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Niger State Govt. Attest Reduction Of Medical Tourism During The Pandemic

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Justina Asishana
Justina Asishana
Justina Asishana is a Nigerian from Edo state. She is a data and investigative journalist who also fact-checks. She covers health, agriculture, education and governance

NIGERIA. Niger State: International medical tourism which has been the bane of the health sector in Niger state has been reduced drastically during the COVID-19 pandemic, the State Commissioner of Health, Dr Muhammad Makunsidi has disclosed.

According to him, unlike other years where hundreds were assisted by government to get medical assistance, nobody traveled in 2020 and this year, only few have traveled.

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The Commissioner who stated this during the annual general meeting of the Kutigi Old Students’ Association (KUOSA) in Minna, Niger state said that the huge money spent by the government has been saved as a result of non-international travels in 2020.

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Cost of International Medical Tourism

Makunsidi stated that the impact of giving assistance for medical treatment abroad has overwhelmed the health system in the state.

“About 70 per cent of Niger state funds in the health sector is going to those who are seeking for healthcare services.

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“The amount spent by the government on international medical tourism is enormous. In 2019, the state government spent over N300 million on International medical tourism but the money spent on medical tourism in 2020 was cut short because of the COVID-19 pandemic which prevented travels”, he said.

Makunsidi lamented that people had started to abuse the medical assistance given to them by the government as they seek assistance for little sicknesses that could be treated in Nigeria.

“There are times that people ask for assistance for a simple surgery that will cost N45,000 in Nigeria but going abroad would cost over N3 million”.

The Commissioner described the increasing rate of medical tourism abroad as worrisome stating that a peg needs to be put on it.

“In the Niger State Ministry of Health, we are trying to kill medical tourism abroad because if we do not kill it, it will kill the Ministry of Health.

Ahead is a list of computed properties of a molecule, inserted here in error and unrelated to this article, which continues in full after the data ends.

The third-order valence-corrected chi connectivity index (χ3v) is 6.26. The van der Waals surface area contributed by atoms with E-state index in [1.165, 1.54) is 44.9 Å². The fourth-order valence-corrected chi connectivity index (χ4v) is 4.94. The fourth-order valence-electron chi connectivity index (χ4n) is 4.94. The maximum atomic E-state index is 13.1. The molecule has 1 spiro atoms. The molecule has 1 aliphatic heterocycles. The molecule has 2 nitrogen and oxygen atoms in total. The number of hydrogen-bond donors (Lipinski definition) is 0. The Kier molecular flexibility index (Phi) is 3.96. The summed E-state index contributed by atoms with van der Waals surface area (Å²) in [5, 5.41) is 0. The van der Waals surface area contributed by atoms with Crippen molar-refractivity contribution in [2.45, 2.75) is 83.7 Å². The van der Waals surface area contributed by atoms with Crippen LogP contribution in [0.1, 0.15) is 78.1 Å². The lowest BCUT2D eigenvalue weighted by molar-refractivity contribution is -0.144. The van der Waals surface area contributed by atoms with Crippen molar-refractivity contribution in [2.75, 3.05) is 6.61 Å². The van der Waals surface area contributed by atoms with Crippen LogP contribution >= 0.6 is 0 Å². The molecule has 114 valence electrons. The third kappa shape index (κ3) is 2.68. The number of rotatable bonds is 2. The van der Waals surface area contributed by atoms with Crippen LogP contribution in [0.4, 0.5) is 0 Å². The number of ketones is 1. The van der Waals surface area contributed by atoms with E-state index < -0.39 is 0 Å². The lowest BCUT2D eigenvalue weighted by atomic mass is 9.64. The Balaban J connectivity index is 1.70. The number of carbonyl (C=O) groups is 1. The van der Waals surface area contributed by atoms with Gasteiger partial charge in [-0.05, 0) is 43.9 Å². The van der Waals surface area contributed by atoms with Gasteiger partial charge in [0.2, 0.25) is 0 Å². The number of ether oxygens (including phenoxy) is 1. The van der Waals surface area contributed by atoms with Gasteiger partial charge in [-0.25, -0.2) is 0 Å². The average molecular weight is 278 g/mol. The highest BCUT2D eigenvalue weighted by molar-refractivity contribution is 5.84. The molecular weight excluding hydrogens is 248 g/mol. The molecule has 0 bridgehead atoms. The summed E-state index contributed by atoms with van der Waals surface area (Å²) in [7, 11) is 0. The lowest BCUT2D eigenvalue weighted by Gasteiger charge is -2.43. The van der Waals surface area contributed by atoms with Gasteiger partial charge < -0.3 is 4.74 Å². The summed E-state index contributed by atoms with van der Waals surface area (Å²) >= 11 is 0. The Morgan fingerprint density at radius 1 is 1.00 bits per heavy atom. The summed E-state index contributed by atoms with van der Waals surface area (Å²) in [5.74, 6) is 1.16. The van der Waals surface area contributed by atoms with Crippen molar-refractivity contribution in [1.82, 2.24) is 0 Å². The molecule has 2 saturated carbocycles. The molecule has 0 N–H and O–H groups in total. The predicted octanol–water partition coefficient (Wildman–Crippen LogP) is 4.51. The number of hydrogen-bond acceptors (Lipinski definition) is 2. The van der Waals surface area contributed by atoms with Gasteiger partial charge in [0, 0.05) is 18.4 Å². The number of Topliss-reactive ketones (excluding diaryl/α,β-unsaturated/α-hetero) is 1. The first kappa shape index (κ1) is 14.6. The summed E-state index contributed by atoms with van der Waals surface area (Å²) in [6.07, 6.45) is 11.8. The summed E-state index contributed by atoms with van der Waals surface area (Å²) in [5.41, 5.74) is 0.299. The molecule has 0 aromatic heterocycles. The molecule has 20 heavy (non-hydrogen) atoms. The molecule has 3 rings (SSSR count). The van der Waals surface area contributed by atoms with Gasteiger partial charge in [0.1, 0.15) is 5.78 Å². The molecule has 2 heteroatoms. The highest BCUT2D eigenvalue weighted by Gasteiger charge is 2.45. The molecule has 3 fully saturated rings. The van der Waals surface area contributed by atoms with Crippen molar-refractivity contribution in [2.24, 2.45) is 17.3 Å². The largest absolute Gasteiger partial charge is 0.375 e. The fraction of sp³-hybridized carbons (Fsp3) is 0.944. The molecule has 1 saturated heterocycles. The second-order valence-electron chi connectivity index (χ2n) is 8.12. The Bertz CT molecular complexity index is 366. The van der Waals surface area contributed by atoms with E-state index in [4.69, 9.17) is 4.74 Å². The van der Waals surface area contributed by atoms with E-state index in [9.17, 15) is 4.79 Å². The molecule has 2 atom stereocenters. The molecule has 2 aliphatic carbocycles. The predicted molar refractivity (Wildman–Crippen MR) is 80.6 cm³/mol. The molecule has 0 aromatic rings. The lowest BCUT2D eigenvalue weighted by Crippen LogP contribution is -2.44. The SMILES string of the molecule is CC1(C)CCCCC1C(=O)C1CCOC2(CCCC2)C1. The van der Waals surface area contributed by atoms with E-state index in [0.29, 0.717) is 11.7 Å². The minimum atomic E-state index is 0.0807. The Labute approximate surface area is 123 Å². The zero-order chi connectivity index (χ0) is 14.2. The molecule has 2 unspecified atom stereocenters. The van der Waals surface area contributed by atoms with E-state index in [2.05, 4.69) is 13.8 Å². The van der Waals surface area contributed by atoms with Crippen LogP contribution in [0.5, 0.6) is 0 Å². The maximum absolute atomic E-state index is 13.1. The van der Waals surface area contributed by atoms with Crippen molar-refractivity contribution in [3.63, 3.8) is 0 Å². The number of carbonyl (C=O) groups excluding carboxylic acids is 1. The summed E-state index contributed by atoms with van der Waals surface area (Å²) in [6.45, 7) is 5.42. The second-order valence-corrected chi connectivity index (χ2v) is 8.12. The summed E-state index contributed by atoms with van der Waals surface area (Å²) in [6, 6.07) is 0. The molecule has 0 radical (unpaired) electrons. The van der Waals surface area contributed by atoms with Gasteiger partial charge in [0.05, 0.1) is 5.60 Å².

“It is horrible and has put the health sector in an emergency state. While domestic medical tourism is also very costly, we are very concerned about international medical tourism because 90 per cent of people benefiting from International medical tourism are not using their resources but that of government and individuals”, he said.

Medical Tourism; Matters Arising

In his paper presentation on ‘Medical Tourism; Matters Arising’, the Managing Director of the Federal Medical Center (FMC) Bida, Dr Aminu Usman said that people embark on international medical tourism due to inadequate facilities and services in the hospitals as well as unfriendly policies and operations

Usman advocated that there should be a revival of the healthcare concept adding that individuals and groups can join hands with the government to ensure that international medical tourism ends in Nigeria.

He said that the impact of International medical tourism has resulted to loss of medical skills, expertise and brain drain in the medical sector.

Solution to International Medical Tourism

The Managing Director of the Federal Medical Center, Bida posited that the solution to international medical tourism is reversed medical tourism.

According to him, reversed medical tourism is when hospitals in the country are equipped to recieve medical services and operations that are usually taken outside the country.

Usman states that the government would need to train doctors on some of these skills and improve their salaries so that they would not be tempted to pick up jobs abroad that have more lucrative salaries.

The MD said that the Federal Medical Center, Bida have embarked on reversed medical tourism and have been able to solve about 70 to 90 medical problems that would have been taken abroad.


  • Justina Asishana

    Justina Asishana is a Nigerian from Edo state. She is a data and investigative journalist who also fact-checks. She covers health, agriculture, education and governance

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